DIRECTOR: Thomas Vinterbergfar_from_the_madding_crowd

CAST: Carey Mulligan, Matthias Schoenaerts, Michael Sheen, Tom Sturridge, Juno Temple, Jessica Barden, Rowan Hedley, Chris Gallarus, Penny-Jane Swift, Don J Whistance, Jamie Lee-Hill

RUNNING TIME: 119 mins


BASICALLY…: Independent farm owner Bathsheba Everdene (Mulligan) attracts three suitors: sheep farmer Gabriel (Schoenaerts), prosperous bachelor William (Sheen) and reckless Sergeant Frank (Sturridge)…



Costume drama fanatics are likely to be in cinematic heaven with Far From The Madding Crowd, the latest adaptation of Thomas Hardy’s classic novel which had previously been famously adapted into a 1967 film with Julie Christie and Terence Stamp.

Now with Carey Mulligan and Tom Sturridge filling those roles, as independent farm owner Bathsheba Everdene and reckless army Sergeant Frank Troy respectively, the stage is set for director Thomas Vinterberg – previously Oscar-nominated for his Danish flick The Hunt – to bring his own vision of the classic story to life, and it is nothing less than gorgeous and even at times breath-taking.

There’s something very old-fashioned in the way that Vinterberg has brought this new film, adapted by One Day novelist and screenwriter David Nicholls, to the big screen. Atmospheric landscape shots of 1870s Wessex Dorset, shot beautifully by cinematographer Charlotte Bruus Christensen, capture the enchantment and eroticism of the countryside that only masters like David Lean could accomplish; never before has a field of mud looked so inviting. The costumes, as one can expect from this type of film, are all extraordinary and highly suitable for each individual character; Troy’s uniform is a blindingly stunning red, while tragic destitute Fanny Robin (Juno Temple) earns our continuing pity in her fanciful rags. Some of the shots, camera movements et cetera even look, bizarrely enough, like a Spielberg movie at times, just in terms of how grand and triumphant some of the imagery can be – a scene where Bathsheba arrives at her inherited farm after a fire, there’s smoke floating around everywhere which, mixed with the rays of the sun, paves the way for this understated but visually exciting (re)entrance for our main character. There is certainly great cinematic influence on Vinterberg’s part, and it’s made for one extremely impressive production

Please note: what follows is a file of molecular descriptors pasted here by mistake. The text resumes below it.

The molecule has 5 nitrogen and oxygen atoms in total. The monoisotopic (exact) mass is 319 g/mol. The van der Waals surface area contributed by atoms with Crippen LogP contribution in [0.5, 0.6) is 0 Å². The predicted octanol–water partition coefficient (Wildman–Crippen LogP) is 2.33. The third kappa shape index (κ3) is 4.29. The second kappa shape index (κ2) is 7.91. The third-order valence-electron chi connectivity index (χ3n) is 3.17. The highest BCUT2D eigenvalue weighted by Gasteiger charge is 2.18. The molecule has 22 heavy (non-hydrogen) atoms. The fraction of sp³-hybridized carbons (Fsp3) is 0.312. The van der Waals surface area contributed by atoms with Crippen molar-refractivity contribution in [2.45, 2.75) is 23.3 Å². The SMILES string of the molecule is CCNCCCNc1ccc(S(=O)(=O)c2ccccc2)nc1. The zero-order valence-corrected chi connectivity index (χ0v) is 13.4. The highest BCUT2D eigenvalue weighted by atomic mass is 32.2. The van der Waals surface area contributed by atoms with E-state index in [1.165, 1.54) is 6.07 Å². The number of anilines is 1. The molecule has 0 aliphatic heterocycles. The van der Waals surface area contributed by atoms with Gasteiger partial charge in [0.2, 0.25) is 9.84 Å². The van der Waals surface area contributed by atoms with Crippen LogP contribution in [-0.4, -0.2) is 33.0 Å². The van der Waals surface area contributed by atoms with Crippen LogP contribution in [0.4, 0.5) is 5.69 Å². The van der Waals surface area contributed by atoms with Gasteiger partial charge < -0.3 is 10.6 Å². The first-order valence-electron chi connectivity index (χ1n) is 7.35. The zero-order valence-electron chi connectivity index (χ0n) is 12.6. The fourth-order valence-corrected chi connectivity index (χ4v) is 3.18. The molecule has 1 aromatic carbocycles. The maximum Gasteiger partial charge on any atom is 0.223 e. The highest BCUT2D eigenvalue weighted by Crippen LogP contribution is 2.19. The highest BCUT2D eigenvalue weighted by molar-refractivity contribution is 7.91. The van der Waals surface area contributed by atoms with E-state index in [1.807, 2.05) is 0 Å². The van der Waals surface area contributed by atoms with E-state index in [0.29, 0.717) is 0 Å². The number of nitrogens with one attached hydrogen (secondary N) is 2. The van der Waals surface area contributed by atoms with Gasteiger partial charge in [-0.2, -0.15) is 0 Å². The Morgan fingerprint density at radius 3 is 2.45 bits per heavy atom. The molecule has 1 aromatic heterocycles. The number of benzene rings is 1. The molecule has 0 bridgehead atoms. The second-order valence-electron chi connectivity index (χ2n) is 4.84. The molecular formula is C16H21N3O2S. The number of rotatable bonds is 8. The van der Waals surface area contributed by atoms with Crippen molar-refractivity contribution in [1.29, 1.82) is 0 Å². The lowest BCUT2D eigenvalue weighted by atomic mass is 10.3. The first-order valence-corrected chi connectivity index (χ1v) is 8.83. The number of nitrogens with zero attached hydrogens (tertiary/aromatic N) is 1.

Nicholls, as a writer, paces his adaptation gently, allowing all the important plot beats of Hardy’s original story to occur whilst compromising some of its outdated attributes. Bathsheba’s strive for independence, for example, is much more prominent and centre-stage than perhaps in other versions before it, and though the romance element is still a very large part of it (with not just Sturridge’s Sergeant Troy in the mix but also Matthias Schoenaerts’ sheep farmer Gabriel Oak and Michael Sheen’s mature bachelor William Boldwood as well, it’s more of a love square than it is a triangle) it’s handled in a way that doesn’t wholly betray her original goals and prospects. By its end, she is still more than willing to make her own decision with no obvious influence, as opposed to Hardy’s novel where, let’s face facts, she didn’t turn out to be as strong as was intended. In favouring the female empowerment aspect of the story, Nicholls has managed to adapt a modernised, yet still timeless, version that will earn the admiration of audiences everywhere amidst a depressing insurgence of sexism and discrimination against women within the industry.

Performances are almost pitch perfect from the entire ensemble, with only Sturridge failing to completely convince as the hardened and domineering presence of his character; for whatever reason, he’s simply too boyish for the part. Everyone else fares much better, with Mulligan proving to be a sparky and engaging interpretation of Bathsheba and Schoenaerts perhaps turning in his finest performance to date as the ever-loyal Gabriel (then again, after his bland performance in A Little Chaos, anything would seem Shakespearian by comparison). However, it turns out to be Sheen who impresses the most as the older suitor Boldwood; a man who has clearly been wronged in the past by a lover of sorts, his social awkwardness and worrying lack of true self-confidence makes him a character who would otherwise come across as hugely pathetic, but Sheen is able to humanise him in a way that enables him to be sympathetic and overall good-natured.

Any literary geeks will mostly be satisfied with this interpretation, though from what one understands about Hardy’s novel there has been a lot of dialogue and even a little bit of character removed for the sake of timing, and while we’re certain that some people will prefer the 1967 version a whole lot more, you can rest assured that the 2015 film incarnation of Far From The Madding Crowd is a worthy version for a whole new audience.


Far From The Madding Crowd is a splendid adaptation of Thomas Hardy’s novel, thanks to Thomas Vinterberg’s carefully balanced direction, gorgeous production values, David Nicholls’ faithful and modernised screenplay, and pitch-perfect performances by its main cast. Don’t stray too far from it upon your next cinema visit…